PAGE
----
Transcontinental Railroad

by Teresa Jennings

As educational as it may be (and it is), this tune was a blast to perform! It's characterized as "Stately Patriotic Western Folk," because, well, it's all of those things. This is one case where we really encourage you to use the accompaniment tracks as a listening lesson, too. There are a number of neat sounds and textures that evoke the era as well as the event: iron spikes, old train sounds, quasi-military snare drums, banjos and guitars, not to mention the full orchestra with rock drums and beefy brass motifs set against the folksy stylings of the melody and lyrics. (Dare we say it's a melting pot of styles?)

America across the curriculum

Of course, the main goal of this cool piece is to tell the story of the Transcontinental Railroad, whose completion was commemorated by the driving of a golden spike in May 1869, in Utah. (That's 150 years ago as of the publishing of this issue, by the way. Or why we chose to feature it now.) This is a pretty simplistic rendition of events, to be sure, but it's enough to help students learn and remember the bigger points using our all-time favorite cross curricular tool: music. Besides providing a jumping off point for talking about the particulars of this monumental, history-altering event, let it inspire students to consider what life might have been like back then. How did people live? Where did they live? What did they eat, how did they dress, how were they educated, how did they travel, etc. And probably of most interest to your students: What was it like being a kid at the time? So many possible extensions with this topic! As always, we encourage you to make the classroom teacher(s) aware that you have this great gift to share for teaching, reinforcement, and discussion.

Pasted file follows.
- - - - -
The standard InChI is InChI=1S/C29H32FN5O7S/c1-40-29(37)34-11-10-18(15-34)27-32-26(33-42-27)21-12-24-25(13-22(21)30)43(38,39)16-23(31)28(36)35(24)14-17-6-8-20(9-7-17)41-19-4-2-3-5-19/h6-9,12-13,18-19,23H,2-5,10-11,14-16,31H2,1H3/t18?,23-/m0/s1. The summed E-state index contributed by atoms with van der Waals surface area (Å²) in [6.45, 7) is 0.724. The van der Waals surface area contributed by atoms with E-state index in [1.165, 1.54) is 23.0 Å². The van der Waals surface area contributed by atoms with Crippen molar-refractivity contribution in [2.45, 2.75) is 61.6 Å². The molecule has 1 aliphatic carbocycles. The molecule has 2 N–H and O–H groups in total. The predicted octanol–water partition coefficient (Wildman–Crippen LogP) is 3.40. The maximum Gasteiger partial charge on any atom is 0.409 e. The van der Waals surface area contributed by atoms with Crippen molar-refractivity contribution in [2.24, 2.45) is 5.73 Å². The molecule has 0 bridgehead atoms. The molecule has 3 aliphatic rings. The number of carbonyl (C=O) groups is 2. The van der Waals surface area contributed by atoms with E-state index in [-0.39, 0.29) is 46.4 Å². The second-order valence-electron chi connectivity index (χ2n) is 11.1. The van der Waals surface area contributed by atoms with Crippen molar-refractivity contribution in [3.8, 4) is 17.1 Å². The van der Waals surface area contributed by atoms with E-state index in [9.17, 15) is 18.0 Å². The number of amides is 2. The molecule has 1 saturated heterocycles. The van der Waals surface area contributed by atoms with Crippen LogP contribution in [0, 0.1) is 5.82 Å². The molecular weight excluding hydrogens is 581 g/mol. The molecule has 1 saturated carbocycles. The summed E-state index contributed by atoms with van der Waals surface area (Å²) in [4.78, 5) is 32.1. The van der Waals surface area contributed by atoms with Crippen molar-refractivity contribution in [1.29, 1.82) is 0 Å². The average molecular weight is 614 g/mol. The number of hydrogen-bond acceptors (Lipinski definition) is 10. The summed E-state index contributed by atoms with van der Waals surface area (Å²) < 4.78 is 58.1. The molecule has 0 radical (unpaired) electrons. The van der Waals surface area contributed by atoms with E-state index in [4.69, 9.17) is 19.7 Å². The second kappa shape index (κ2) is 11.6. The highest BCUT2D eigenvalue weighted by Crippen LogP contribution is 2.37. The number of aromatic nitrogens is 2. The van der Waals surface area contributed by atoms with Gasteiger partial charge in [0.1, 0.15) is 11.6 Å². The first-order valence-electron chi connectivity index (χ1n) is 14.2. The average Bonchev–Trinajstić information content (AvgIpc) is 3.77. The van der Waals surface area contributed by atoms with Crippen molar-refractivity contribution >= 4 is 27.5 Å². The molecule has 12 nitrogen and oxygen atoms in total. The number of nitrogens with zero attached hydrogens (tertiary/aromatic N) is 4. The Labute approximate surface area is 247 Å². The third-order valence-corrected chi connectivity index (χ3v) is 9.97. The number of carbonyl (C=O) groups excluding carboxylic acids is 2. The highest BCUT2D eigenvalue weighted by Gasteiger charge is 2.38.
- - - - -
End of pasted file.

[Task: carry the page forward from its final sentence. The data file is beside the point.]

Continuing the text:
The verses of the song are in unison and have a decidely old-fashioned folk style which makes it feel natural to sing and gives the song a storytelling vibe. At the chorus, it breaks into two parts, which also feels natural, though the second part is optional. We have isolated this second part and created a rehearsal track which you will find at our web site.

At the coda, there is a nifty musical moment we'd like to mention. The chorus is being repeated, except this time, at the end of the phrase, "All aboard," everything – singers and orchestra – stops except for the horn and trumpet gliss. Kind of a goose bumpy moment especially if you have it turned nice and loud. (Nods to our players Sarah Greene on horn and Joey Tartell on trumpet.)

There is also a chance for a bit of musical nuance at the end as the song is winding down. The kids "become" part of the train whistles as they decrescendo, passing into the distance till they fade way. Pretty cool.

Text is taken from Music K-8 magazine.